At some point you need to draw a line in the sand between past and future and there is not better line day than today! I almost caught myself looking at to-do lists from last year (OK, last week) and just carrying them into my early January tasks. Bad idea! Many of the items have accumulated over the last quarter and some shouldn’t be on the list in the first place.
What I will do instead is build a fresh set of priorities and tasks for the next two weeks. I am starting with a blank page. I will loosely follow Dr. Stephen Covey’s quadrant system of time management by first identifying the Urgent and Important tasks (Quadrant 1) and putting them at the top of the list. No fires allowed in the first quarter!
The second thing I will do it list the Not-Yet-Urgent but Important items (Quadrant 2) that I can proactively take care of. I’m going to make sure that at least half of my work is in this category. How will I do that? Singling out the tasks/obligations that are not important and giving them away/back.
Here’s how I do that: After I finish the first two lists (Quadrants 1 and 2) there will be several items that will come to mind or jump out of my email inbox. The next list of items are in the Urgent but Not Important category (Quadrant 3). Mostly, these are other people’s problems. For whatever reason, I’m involved with it and it is not important to my roles and goals. I’m going to push each one back. There’s no time to reset expectations than the first of the year! I’ll let the concerned parties know that I’m not available for this anymore and reset their expectations. If they come back and say that they need your time, give them a list of items you are engaged with from Quadrant 1 or 2 and ask them which one you should cancel to make way for their project. Remember, if it is Urgent, but not important to your roles and goals, it is THEIR project. If it is an important favor you need to perform, then it should go in Quadrant 2.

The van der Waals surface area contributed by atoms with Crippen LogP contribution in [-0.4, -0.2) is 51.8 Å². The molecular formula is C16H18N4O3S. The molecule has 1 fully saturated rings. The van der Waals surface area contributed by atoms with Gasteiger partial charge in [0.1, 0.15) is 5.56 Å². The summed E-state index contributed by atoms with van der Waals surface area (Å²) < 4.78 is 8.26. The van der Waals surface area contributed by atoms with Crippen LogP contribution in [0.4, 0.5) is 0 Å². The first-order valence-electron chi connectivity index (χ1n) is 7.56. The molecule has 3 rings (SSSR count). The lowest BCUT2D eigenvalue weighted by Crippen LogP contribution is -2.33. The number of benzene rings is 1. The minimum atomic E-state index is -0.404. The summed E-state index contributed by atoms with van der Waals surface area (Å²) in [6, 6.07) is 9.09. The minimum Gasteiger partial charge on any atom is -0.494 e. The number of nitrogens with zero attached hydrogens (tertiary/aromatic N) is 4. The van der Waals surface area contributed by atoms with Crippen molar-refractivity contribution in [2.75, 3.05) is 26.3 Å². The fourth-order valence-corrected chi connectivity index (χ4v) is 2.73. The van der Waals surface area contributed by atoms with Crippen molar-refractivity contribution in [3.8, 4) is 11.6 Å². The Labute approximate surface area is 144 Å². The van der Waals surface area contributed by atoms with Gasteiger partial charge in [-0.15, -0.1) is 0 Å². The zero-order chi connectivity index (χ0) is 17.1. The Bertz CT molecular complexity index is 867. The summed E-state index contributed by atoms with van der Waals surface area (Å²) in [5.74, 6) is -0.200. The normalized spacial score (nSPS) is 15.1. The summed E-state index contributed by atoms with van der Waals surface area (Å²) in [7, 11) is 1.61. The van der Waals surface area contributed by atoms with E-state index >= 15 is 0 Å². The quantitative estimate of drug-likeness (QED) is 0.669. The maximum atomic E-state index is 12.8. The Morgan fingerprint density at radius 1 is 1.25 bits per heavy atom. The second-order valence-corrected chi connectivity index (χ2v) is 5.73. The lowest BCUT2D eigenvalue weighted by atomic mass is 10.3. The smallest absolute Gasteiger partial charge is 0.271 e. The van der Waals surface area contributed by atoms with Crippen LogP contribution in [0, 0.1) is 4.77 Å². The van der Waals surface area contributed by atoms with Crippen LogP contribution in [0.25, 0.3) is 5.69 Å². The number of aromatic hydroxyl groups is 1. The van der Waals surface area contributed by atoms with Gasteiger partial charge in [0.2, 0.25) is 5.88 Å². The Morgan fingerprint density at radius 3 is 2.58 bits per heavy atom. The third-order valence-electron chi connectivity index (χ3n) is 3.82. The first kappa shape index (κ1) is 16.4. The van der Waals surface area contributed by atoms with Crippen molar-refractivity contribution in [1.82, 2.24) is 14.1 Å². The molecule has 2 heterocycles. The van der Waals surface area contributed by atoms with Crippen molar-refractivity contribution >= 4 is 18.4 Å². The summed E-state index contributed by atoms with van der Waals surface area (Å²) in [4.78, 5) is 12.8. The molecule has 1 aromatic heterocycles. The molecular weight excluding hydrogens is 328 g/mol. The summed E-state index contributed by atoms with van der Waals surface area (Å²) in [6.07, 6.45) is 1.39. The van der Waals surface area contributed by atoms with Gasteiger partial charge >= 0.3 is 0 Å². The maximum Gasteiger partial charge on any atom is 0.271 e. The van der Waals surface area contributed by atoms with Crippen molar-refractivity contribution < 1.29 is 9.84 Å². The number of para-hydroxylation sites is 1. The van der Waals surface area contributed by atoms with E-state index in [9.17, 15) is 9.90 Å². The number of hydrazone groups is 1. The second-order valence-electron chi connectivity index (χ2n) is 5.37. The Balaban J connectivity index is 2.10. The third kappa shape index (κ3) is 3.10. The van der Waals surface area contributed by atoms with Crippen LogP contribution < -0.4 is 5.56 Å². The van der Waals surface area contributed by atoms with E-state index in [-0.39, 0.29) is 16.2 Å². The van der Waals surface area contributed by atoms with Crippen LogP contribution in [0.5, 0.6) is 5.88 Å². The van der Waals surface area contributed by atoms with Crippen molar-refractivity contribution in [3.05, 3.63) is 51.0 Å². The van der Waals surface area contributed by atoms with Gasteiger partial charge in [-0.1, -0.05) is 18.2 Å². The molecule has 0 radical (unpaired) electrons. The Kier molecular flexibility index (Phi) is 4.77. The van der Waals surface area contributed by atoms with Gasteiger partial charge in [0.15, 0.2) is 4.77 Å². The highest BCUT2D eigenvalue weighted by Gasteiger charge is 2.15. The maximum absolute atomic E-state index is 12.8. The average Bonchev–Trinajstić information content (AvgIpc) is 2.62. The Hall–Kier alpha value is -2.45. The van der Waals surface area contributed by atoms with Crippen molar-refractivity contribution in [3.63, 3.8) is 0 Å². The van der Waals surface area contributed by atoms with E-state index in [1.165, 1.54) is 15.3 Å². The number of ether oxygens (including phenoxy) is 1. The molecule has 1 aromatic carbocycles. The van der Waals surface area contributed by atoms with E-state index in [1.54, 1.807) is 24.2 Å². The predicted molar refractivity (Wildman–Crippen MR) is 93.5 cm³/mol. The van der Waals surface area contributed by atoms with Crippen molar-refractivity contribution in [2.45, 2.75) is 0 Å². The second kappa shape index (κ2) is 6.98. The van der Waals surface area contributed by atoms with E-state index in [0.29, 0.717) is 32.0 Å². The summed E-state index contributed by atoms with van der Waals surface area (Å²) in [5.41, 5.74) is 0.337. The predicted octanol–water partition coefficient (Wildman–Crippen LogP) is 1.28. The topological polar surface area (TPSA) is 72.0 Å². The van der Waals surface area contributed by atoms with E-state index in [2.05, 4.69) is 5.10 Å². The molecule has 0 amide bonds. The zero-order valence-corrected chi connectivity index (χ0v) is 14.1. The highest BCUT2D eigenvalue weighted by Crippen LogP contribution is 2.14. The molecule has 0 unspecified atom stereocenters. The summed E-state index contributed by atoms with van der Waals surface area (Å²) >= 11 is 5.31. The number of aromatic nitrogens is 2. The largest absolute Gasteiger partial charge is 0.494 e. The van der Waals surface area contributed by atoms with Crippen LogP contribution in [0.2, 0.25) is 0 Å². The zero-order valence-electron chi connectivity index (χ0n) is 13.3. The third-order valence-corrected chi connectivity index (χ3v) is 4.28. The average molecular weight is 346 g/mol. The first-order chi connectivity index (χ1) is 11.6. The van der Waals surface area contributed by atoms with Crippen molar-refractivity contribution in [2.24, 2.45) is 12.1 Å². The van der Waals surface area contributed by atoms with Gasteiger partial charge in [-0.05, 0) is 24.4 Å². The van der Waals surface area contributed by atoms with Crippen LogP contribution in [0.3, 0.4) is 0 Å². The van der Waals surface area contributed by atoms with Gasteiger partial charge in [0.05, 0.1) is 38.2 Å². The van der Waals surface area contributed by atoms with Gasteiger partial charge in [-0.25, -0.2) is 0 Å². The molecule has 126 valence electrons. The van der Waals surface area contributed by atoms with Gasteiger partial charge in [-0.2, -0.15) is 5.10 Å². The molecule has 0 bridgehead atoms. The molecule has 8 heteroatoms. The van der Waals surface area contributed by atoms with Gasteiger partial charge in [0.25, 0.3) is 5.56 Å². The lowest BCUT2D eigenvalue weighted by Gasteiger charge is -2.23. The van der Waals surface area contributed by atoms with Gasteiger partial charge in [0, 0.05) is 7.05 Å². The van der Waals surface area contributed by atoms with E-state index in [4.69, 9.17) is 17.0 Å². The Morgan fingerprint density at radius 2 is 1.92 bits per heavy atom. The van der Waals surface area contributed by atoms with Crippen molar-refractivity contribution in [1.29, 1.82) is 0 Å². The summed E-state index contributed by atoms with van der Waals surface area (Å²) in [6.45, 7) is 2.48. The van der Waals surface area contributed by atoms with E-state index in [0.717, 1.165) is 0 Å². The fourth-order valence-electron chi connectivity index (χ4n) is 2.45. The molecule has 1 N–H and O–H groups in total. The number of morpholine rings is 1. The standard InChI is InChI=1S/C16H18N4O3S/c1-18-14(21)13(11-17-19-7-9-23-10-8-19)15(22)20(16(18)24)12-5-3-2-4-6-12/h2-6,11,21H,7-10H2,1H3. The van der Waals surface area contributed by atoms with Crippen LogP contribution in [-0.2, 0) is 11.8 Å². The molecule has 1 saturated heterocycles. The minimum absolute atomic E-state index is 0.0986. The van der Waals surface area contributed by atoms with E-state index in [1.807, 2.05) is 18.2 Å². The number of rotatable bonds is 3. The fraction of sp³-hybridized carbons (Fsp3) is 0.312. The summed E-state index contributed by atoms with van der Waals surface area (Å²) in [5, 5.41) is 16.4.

Finally, if there are leftover items that fall into the Not Urgent Not Important category (Quadrant 4) – you need to train yourself not to think of them as legitimate to-do’s. If you want to push those back, do it. Some items might be obligations you have that are irrelevant to your success and out in the future. Don’t let them just sit there, push ‘em back or ask yourself, “do you want to do this favor?” If you let them fester and eventually move into the third quadrant (Urgent, Not Important), you may encounter strong emotions from the other side when you attempt to reset expectations and get out of the obligations.
However you approach your time management this week, just remember to start with a fresh piece of paper – not last year’s list. That is the key. If you are stuck with the long-list style of organizing your life, at least put a number next to each item that represents which quadrant it falls in. To quote Covey, “you want to be living in Quadrant 2 most of your life to be effective.”
Recommended read: First Things First by Dr. Stephen Covey, Roger Merrill and Rebecca Merrill.